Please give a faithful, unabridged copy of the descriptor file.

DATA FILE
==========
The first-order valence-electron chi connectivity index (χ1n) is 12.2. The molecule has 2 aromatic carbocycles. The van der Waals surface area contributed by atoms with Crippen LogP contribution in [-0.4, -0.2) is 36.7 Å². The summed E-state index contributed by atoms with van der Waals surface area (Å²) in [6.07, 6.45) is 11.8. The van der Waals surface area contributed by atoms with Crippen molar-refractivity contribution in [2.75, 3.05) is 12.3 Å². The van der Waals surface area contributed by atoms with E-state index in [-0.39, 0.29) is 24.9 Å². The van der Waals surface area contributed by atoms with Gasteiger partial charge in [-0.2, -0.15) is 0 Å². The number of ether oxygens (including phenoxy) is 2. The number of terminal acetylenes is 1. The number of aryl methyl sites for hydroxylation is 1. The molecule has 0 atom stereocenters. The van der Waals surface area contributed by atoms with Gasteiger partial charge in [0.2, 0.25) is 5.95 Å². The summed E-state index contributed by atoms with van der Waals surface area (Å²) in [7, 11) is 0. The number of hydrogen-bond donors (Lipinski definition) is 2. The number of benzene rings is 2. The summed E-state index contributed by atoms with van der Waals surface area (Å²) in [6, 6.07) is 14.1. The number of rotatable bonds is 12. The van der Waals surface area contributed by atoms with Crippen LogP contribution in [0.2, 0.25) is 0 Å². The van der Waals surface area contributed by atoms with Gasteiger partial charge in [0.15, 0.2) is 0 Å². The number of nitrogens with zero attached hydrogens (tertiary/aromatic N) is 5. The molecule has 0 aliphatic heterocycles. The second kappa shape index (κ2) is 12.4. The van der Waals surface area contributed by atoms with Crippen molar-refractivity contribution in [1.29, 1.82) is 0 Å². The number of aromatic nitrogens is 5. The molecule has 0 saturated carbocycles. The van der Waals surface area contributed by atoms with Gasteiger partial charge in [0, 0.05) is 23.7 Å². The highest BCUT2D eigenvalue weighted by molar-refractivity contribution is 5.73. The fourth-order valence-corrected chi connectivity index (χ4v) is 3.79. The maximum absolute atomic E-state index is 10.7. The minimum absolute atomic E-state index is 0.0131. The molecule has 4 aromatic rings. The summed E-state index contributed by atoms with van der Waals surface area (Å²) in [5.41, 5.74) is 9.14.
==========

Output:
The first-order valence-electron chi connectivity index (χ1n) is 12.2. The molecule has 2 aromatic carbocycles. The van der Waals surface area contributed by atoms with Crippen LogP contribution in [-0.4, -0.2) is 36.7 Å². The summed E-state index contributed by atoms with van der Waals surface area (Å²) in [6.07, 6.45) is 11.8. The van der Waals surface area contributed by atoms with Crippen molar-refractivity contribution in [2.75, 3.05) is 12.3 Å². The van der Waals surface area contributed by atoms with E-state index in [-0.39, 0.29) is 24.9 Å². The van der Waals surface area contributed by atoms with Gasteiger partial charge in [-0.2, -0.15) is 0 Å². The number of ether oxygens (including phenoxy) is 2. The number of terminal acetylenes is 1. The number of aryl methyl sites for hydroxylation is 1. The molecule has 0 atom stereocenters. The van der Waals surface area contributed by atoms with Gasteiger partial charge in [0.2, 0.25) is 5.95 Å². The summed E-state index contributed by atoms with van der Waals surface area (Å²) in [7, 11) is 0. The number of hydrogen-bond donors (Lipinski definition) is 2. The number of benzene rings is 2. The summed E-state index contributed by atoms with van der Waals surface area (Å²) in [6, 6.07) is 14.1. The number of rotatable bonds is 12. The van der Waals surface area contributed by atoms with Crippen LogP contribution in [0.2, 0.25) is 0 Å². The van der Waals surface area contributed by atoms with Gasteiger partial charge in [0.15, 0.2) is 0 Å². The number of nitrogens with zero attached hydrogens (tertiary/aromatic N) is 5. The molecule has 0 aliphatic heterocycles. The second kappa shape index (κ2) is 12.4. The van der Waals surface area contributed by atoms with Crippen molar-refractivity contribution in [1.29, 1.82) is 0 Å². The number of aromatic nitrogens is 5. The molecule has 0 saturated carbocycles. The van der Waals surface area contributed by atoms with Gasteiger partial charge in [0, 0.05) is 23.7 Å². The highest BCUT2D eigenvalue weighted by molar-refractivity contribution is 5.73. The fourth-order valence-corrected chi connectivity index (χ4v) is 3.79. The maximum absolute atomic E-state index is 10.7. The minimum absolute atomic E-state index is 0.0131. The molecule has 4 aromatic rings. The summed E-state index contributed by atoms with van der Waals surface area (Å²) in [5.41, 5.74) is 9.14.